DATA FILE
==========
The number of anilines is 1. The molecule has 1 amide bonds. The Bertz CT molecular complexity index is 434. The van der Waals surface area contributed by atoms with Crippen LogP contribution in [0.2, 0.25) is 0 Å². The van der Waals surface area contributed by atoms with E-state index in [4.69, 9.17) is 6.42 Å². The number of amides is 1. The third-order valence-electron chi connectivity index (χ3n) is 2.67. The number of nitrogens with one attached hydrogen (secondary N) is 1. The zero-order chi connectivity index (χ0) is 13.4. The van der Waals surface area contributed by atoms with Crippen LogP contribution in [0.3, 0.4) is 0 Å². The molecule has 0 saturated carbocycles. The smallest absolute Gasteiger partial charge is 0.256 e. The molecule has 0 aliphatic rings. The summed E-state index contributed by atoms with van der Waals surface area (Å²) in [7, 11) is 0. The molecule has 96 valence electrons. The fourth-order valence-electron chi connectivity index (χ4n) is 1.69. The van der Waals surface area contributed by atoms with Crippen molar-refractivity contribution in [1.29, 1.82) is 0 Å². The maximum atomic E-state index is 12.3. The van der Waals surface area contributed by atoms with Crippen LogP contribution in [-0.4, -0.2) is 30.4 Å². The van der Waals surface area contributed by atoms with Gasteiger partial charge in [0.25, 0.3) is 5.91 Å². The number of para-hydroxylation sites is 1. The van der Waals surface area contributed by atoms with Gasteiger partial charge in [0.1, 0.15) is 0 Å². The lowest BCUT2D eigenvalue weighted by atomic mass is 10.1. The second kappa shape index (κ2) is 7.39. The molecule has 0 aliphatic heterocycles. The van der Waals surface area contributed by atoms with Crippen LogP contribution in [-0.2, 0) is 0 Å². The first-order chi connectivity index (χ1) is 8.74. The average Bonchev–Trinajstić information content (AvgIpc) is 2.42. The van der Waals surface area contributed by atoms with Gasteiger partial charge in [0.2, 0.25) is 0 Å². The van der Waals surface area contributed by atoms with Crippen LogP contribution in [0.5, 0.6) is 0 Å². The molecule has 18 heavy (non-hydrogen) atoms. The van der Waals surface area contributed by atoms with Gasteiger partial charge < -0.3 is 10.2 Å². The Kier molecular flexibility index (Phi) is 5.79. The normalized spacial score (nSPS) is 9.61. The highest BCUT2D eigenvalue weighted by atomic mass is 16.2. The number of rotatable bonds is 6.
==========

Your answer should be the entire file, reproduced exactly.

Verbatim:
The number of anilines is 1. The molecule has 1 amide bonds. The Bertz CT molecular complexity index is 434. The van der Waals surface area contributed by atoms with Crippen LogP contribution in [0.2, 0.25) is 0 Å². The van der Waals surface area contributed by atoms with E-state index in [4.69, 9.17) is 6.42 Å². The number of amides is 1. The third-order valence-electron chi connectivity index (χ3n) is 2.67. The number of nitrogens with one attached hydrogen (secondary N) is 1. The zero-order chi connectivity index (χ0) is 13.4. The van der Waals surface area contributed by atoms with Crippen LogP contribution in [0.3, 0.4) is 0 Å². The molecule has 0 saturated carbocycles. The smallest absolute Gasteiger partial charge is 0.256 e. The molecule has 0 aliphatic rings. The summed E-state index contributed by atoms with van der Waals surface area (Å²) in [7, 11) is 0. The molecule has 96 valence electrons. The fourth-order valence-electron chi connectivity index (χ4n) is 1.69. The van der Waals surface area contributed by atoms with Crippen molar-refractivity contribution in [1.29, 1.82) is 0 Å². The maximum atomic E-state index is 12.3. The van der Waals surface area contributed by atoms with Crippen LogP contribution in [-0.4, -0.2) is 30.4 Å². The van der Waals surface area contributed by atoms with Gasteiger partial charge in [0.25, 0.3) is 5.91 Å². The number of para-hydroxylation sites is 1. The van der Waals surface area contributed by atoms with Gasteiger partial charge in [0.1, 0.15) is 0 Å². The lowest BCUT2D eigenvalue weighted by atomic mass is 10.1. The second kappa shape index (κ2) is 7.39. The molecule has 0 aliphatic heterocycles. The van der Waals surface area contributed by atoms with Crippen LogP contribution in [-0.2, 0) is 0 Å². The first-order chi connectivity index (χ1) is 8.74. The average Bonchev–Trinajstić information content (AvgIpc) is 2.42. The van der Waals surface area contributed by atoms with Gasteiger partial charge in [0.2, 0.25) is 0 Å². The van der Waals surface area contributed by atoms with Crippen LogP contribution in [0.5, 0.6) is 0 Å². The molecule has 18 heavy (non-hydrogen) atoms. The van der Waals surface area contributed by atoms with Gasteiger partial charge < -0.3 is 10.2 Å². The Kier molecular flexibility index (Phi) is 5.79. The normalized spacial score (nSPS) is 9.61. The highest BCUT2D eigenvalue weighted by atomic mass is 16.2. The number of rotatable bonds is 6.